The Wetlands deadline is November 1 (coming up really soon!), so if you have any great creative works pertaining to gender, sexuality, race, intersectionality, feminism, all that jazz, submit away! Submissions can be sent to firstname.lastname@example.org, and you can peruse the UPS Wetlands blog / browse previous issues here. The Crosscurrents deadline is November 7, and they accept submissions on any topic. Submissions can be emailed to email@example.com.
Hope you all are having a great week!
About little over a year ago – on August 24, 2013, to be exact – as I was getting ready to dive (get it?) out of my comfort zone and do a super science-y study abroad program, I made a goal to keep a sort-of-journal while I was there. Part of this was because I wanted to record my experiences abroad, of course, but mostly it was to maintain my ability to write creatively and hold onto my English-major-ness – I said it’s a “sort-of-journal” because it’s predominantly for free-writing, not for recording my daily whims.
I currently have that first green Five Star notebook sitting next to me. The front plastic cover, for some reason, is permanently curved and has been ever since my study abroad program’s three-day camping trip among the ants and invasive coconut palms of North Caicos last October. Deciding to fill this notebook was easily one of the top four decisions of my entire study abroad experience – the other three being to take the Advanced Open Water SCUBA certification course, to do a homestay during my mid-semester break, and to help my younger sister organize a book drive for the schools on the School for Field Studies’ island. I finished the last page of this notebook on July 6, 2014, and have started a new one with the hopes of finishing it in less time than the first.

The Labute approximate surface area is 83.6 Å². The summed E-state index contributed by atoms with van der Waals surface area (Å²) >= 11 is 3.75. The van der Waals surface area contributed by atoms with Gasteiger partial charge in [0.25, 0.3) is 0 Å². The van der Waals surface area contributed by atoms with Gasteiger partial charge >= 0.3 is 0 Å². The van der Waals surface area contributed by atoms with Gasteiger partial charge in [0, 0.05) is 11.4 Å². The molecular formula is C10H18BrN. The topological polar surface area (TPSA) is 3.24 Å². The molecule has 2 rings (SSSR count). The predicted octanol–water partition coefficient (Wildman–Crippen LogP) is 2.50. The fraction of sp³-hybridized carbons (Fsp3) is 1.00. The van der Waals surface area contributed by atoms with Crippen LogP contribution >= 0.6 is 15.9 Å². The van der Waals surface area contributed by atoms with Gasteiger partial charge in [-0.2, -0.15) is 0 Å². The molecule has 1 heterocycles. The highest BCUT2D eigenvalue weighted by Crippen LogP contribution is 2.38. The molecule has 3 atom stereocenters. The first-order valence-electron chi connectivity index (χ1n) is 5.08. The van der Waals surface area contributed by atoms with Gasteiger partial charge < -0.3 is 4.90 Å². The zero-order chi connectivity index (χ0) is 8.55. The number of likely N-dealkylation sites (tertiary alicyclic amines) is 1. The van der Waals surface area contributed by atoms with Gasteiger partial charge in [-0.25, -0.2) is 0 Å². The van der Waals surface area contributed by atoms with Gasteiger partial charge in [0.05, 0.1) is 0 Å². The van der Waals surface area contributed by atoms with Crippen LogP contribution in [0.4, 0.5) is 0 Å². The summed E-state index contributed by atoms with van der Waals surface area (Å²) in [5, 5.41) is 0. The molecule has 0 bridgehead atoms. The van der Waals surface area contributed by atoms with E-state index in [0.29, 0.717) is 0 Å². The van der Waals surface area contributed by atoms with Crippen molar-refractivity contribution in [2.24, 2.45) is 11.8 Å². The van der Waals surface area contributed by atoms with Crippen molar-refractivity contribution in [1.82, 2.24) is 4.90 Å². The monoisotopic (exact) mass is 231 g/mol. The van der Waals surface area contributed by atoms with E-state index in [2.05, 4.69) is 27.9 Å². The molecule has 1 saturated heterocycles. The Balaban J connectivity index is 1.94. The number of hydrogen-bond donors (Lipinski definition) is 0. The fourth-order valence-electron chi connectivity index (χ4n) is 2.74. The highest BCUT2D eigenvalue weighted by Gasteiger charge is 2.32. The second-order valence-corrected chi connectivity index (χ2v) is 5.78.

The reason I bring this up is because I think that self-improvement is an important part of the college experience, and writing – whether creative or journaling – is, for me at least, the best way for self-reflection and thinking. I’m all about academic learning; I think it’s extremely important and inherently valuable – something I probably picked up on from my grandparents, who have never stopped looking for knowledge. But your intellect is not the only thing that should grow in college – and that’s why I go to bed about fifteen minutes later than I could on most nights. And taking that much time to free-write is kind of a big deal when your alarm’s set for 5:30 a.m.
It’s also interesting to look back through last year’s notebook and see what I was up to this day last year.
I felt sure that by this point someone must have already written a blog post about the Race and Pedagogy National Conference that happened at UPS a few weeks ago, but I think I’m the first!
I’ve been excited to blog about this, even though I know I can’t write a blog post that will do the conference justice. When I first came to this school–actually, for my first couple years of attending here–I didn’t know about the Race and Pedagogy National Conference, or that my school was so involved in something so great. I also didn’t know much about racial issues in general, being a very white person from a very white town. I’ve learned a fair amount about race at UPS, but with this conference happening, getting to hear so many awesome speakers discuss these issues and share their work on race and pedagogy, I feel like I learned so much more in the space of one weekend.